How might we use goal setting & video to drive professional learning?

Instead of one-size fits all PD, what if video and goal setting drove professional learning?

Photo of Jessica Lura

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Please let me know if you want to join the team to flesh out this idea! Check out the Google Doc.

Overview: (What’s this idea about)

Instead of one-size fits all, regardless of what you teach and how long you teach you must attend PD, what if video and goal setting (check out I.P.D.P- Individual Professional Development Plan by Jessica Mossman for thoughts on goal-setting) drove professional learning? PD becomes a space for teachers to really reflect on their practice and grow through reflection, critique, and revision. It becomes a process similar to the Lean Startup Cycle of learning and growth (and BetterLesson’s TeachCycle PD model)--where teachers collect baseline data on their teaching (through video), analyze that data & pick an strategy/goal to focus on (the learn/hypothesis--if I wait 10 seconds after the last student speaks before I give my directions,  more students will understand the directions), and implement that strategy in the classroom (build), and then collect data on successfulness (through video). And start the cycle again.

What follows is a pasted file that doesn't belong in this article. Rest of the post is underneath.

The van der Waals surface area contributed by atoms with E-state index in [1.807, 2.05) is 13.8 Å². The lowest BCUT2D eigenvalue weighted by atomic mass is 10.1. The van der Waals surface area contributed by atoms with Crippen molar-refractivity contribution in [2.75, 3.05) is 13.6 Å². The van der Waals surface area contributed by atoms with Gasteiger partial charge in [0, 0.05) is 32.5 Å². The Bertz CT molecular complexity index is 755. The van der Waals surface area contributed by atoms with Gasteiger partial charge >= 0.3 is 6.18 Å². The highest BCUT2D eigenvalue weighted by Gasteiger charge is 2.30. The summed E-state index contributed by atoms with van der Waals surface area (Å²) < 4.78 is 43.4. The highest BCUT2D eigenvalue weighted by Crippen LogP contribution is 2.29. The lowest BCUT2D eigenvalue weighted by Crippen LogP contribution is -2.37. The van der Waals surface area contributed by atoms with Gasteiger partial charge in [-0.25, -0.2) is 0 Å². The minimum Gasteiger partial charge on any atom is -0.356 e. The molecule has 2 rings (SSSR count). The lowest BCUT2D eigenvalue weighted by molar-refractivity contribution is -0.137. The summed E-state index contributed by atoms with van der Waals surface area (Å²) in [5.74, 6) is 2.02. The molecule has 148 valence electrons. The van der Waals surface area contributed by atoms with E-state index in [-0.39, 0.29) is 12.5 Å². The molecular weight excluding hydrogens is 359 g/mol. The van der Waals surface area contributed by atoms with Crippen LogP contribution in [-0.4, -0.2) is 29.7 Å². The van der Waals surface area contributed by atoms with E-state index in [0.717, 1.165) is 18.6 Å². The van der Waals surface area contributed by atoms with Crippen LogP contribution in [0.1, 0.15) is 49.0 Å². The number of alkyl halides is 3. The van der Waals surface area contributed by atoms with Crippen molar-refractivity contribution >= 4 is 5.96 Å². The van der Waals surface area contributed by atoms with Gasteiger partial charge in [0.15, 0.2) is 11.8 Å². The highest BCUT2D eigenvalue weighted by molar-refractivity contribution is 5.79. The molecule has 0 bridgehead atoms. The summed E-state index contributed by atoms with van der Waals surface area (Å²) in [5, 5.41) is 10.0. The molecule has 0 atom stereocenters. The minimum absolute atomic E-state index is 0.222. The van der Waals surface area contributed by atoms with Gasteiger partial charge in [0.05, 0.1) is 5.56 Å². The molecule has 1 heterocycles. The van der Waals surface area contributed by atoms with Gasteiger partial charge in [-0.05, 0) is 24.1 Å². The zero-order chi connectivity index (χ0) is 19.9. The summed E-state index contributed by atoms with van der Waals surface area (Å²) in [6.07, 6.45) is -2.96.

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The article “Record, Replay, Reflect” by Jim Knight et al (Learning Forward, April 2012, Vol. 33, No. 2)  states that “educators who review video of their lessons are more inclined to write learning goals that matter to them.” In addition, the article states “real improvement requires what Colvin (2008) referred to as “deliberate practice” and precise feedback. Video is an easy and effective way for teachers working with coaches, on their own, or in teams to get the feedback they need to move forward as learners.”

Using video to record and reflect on teaching is being used in my school as part of the new teacher induction program but there seems to be a lot of value of expanding its use. Peer observation can be useful but there can be barriers to it happening--schedules that don’t work, too difficult to get a sub, etc. Video can be used with coaches if you have coaches (or induction mentors) but can be used by individual teachers if need be.